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Amid frustration, debate on casinos is halted for the day

Republicans urge discussion of tax cut proposals

By Noah Bierman
Globe Staff / June 26, 2010

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Three days of state Senate debate on expanded gambling came to an abrupt halt yesterday afternoon, just as lawmakers appeared poised to approve the licensing of three casinos.

Senate minority leader Richard R. Tisei, frustrated that Democrats would not debate Republican proposals to cut taxes, used a parliamentary procedure to shut the debate down for the day.

The Senate plans to resume debate this morning, but Senate President Therese Murray cautioned that a vote would probably not come immediately.

“We’ve got a ways to go, a couple more days,’’ she said as she walked away from reporters.

Tisei and other Republicans said they have been stymied for more than a year, and again yesterday, in their efforts to debate a sales tax reduction, property tax reductions, and other issues central to the party’s platform.

Republicans said they should be able to vote on the tax proposals as amendments to the gambling bill, because casinos would purportedly generate millions in new revenue the state could dedicate to tax relief.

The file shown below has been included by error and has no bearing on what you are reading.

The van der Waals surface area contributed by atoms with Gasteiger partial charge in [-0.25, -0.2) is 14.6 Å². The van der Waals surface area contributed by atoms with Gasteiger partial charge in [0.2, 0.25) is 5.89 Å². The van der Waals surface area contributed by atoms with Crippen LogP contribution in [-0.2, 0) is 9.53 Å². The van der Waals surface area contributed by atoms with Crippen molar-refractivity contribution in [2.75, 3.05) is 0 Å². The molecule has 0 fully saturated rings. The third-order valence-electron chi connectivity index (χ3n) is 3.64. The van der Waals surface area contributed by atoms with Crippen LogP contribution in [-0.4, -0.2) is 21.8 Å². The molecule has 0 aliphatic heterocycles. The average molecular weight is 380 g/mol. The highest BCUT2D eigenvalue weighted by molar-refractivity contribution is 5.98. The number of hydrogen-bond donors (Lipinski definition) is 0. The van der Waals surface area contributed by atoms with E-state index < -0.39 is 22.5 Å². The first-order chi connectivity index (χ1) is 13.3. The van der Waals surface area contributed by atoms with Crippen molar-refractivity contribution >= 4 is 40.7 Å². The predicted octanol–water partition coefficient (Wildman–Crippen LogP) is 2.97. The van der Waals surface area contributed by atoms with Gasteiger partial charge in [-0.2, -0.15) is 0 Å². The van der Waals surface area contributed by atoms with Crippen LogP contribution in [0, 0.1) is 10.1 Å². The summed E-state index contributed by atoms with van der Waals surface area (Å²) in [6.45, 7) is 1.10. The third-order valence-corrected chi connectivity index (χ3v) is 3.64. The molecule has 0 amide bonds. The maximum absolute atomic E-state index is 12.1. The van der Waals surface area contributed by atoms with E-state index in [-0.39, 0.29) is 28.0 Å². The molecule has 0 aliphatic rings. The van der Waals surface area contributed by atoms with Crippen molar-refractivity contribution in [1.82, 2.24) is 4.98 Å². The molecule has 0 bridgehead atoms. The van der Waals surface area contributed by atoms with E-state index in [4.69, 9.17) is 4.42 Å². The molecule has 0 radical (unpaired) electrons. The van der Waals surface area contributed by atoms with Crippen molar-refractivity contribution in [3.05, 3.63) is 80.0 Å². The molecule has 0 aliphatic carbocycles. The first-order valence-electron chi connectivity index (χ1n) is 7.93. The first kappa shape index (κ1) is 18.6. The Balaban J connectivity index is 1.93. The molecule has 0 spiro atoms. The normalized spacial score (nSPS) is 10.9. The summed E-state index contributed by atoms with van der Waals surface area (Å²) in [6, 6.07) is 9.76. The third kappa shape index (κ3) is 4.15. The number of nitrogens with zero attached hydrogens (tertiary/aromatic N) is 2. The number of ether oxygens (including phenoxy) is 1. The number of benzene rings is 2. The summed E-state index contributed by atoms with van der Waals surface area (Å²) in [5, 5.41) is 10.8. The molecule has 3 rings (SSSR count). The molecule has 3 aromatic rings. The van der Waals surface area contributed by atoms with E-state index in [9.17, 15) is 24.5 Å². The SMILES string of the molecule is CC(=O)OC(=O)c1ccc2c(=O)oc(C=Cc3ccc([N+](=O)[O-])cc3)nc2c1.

“Most of the issues around casinos have been debated,’’ Tisei said. “What’s left is where the money’s going to go.’’

Before debate was halted yesterday, senators continued making their way through more than 100 amendments.

Many were filed by opponents attempting to either curb or kill casinos.

Senator Robert L. Hedlund, a Weymouth Republican, proposed a measure to reduce the number of authorized casinos in the bill from three to one, allowing expansion after 10 years of operation “to teach us to crawl before we walk or run.’’ The proposal failed.

Senator Patricia D. Jehlen, a Somerville Democrat, authored a failed proposal to force casinos to close between 2 a.m. and 8 a.m. daily, as a deterrent to addiction.

“Casinos should have to close in order to give gamblers a break,’’ she said.

Tisei, a gambling proponent, offered his own tongue-in-cheek proposal to ban trans fats from being sold in casinos, an effort, he said, to draw attention to the “nanny state’’ mentality of some of his colleagues who have proposed limits on drinking in casinos, as well as warning stickers on slot machines.

To Tisei’s surprise, a few senators embraced the trans fat ban, offering him facetious praise on the Senate floor.

“The minority leader has finally seen the light of day,’’ said Senator Susan C. Fargo, a Lincoln Democrat. “He understands that trans fats are not an actual food. They’re a man-made product to make money.’’

But it was not enough. The trans fat ban failed, 34-4.

Noah Bierman can be reached at nbierman@globe.com.

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